August 3, 2010 | by Lars Aronsson
The Android 2.2 Froyo feature that most people have been looking forward to is likely official support for installing apps to the SD card. It’s something that many feel should have been included from the start, and I guess we’ve all gotten the dreaded “phone storage is getting low” notification on our Android devices at one point or the other. I personally ran out of internal storage just one day after I bought my HTC Desire (impressed or appalled?).
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There are certain tricks to regain a couple of MB here and there, like clearing the cache that some applications use, but for those with a taste for apps and games, the phone storage limitation has been quite a nuisance. Android users with root access have been able to enjoy the Apps2SD utility, but getting it to work is a comparatively complicated process. Frozen yogurt to the rescue!
To install an app to the SD card on Android Froyo, the application itself needs to support it. In my experience though, most current apps can be moved to the external storage. However, the Froyo system installs all new applications on your device’s internal memory by default, except for those that explicitly request external installation. Luckily, it’s possible to make your Android 2.2 phone put apps on the SD card by default instead. Here’s how:
- First you have to enable USB debugging on your Android device from Settings > Applications > Development > USB debugging.
- Now you need to download and install the Android SDK on your computer from http://developer.android.com/sdk/. Once you’ve downloaded and extracted the package to the folder of your choice, run SDK Setup.exe and click on Available Packages to the left. If you get an error message at this point, enable “Force https://…” in the Settings. From the list of available packages, select “Usb Driver package”, click on the Install Selected button in the bottom right corner and follow the prompts.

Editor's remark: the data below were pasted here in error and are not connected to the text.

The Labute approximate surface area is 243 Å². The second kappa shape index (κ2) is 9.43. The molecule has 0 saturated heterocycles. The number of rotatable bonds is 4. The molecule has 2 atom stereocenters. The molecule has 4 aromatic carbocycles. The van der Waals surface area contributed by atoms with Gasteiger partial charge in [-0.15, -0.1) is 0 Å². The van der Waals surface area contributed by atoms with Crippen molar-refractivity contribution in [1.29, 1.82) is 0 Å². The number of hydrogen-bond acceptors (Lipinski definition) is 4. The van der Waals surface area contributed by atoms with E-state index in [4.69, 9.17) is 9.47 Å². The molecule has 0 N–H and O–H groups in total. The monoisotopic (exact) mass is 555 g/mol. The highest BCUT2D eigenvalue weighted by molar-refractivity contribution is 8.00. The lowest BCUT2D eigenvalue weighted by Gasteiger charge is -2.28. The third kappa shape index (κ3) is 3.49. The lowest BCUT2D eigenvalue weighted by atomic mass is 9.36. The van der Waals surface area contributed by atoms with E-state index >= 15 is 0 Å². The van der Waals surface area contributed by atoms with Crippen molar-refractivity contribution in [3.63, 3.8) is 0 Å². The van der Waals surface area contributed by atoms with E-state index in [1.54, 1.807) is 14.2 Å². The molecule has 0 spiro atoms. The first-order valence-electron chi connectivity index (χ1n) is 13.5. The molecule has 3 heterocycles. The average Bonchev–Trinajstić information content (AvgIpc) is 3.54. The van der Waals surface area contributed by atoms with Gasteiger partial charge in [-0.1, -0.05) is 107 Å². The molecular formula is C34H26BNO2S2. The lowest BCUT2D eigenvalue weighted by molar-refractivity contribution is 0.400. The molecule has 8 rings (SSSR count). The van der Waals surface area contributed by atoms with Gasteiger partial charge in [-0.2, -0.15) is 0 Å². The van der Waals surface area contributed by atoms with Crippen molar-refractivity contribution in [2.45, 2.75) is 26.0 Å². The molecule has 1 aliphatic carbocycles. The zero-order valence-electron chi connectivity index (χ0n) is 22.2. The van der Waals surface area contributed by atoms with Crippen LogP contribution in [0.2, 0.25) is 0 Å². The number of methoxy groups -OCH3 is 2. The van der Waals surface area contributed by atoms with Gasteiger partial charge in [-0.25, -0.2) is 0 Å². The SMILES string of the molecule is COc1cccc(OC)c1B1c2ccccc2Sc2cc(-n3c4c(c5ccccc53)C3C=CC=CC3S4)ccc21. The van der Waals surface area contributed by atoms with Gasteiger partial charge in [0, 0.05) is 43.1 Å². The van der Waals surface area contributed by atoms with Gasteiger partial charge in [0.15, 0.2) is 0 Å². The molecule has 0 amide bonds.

- Connect your phone to your computer with a USB-cable. Your OS will prompt you to install new drivers. Choose to install them from the android-sdk/usb_driver folder. Do not mount your device; you only need to plug-in the cable.
- Next, run a command prompt and navigate to the Android-SDK\tools folder. In Windows, this is done by selecting Run from the Start Menu (or by pressing Win+R) and typing cmd. You change drives in the command prompt by entering the drive letter followed by a colon (:), and change folders with the CD command. For example, to enter the Android-SDK folder, simply type cd android-sdk.
- In the Android-SDK\tools folder, type in adb devices and you should get a serial number starting with “H” in return. All you have to do next is entering adb shell pm setInstallLocation 2. Voilà, you’re done! Android will now install apps to the SD card by default.
- To switch back to storing software on the internal memory, enter adb shell pm setInstallLocation 0.
I should point out that it’s preferable to install certain apps to the main memory, since it will take a while before the SD card becomes available when you start your phone. Applications installed on the memory card will also be unavailable to the system each time you mount your phone as a disk drive. The internal storage is probably quicker as well, even though Google claims that “there is no effect on the application performance so long as the external storage is mounted on the device.” In general, apps that integrate with the Android OS and that often run in the background is better to install on the internal storage, while games and most other applications will have no problem chilling outside on your SD.
Update: Homescreen widgets should be installed to the internal storage as well. I noticed that LauncherPro, for example, won’t recognize widgets stored on the SD card when you start your phone, because when the app is launched, the memory card is still unavailable.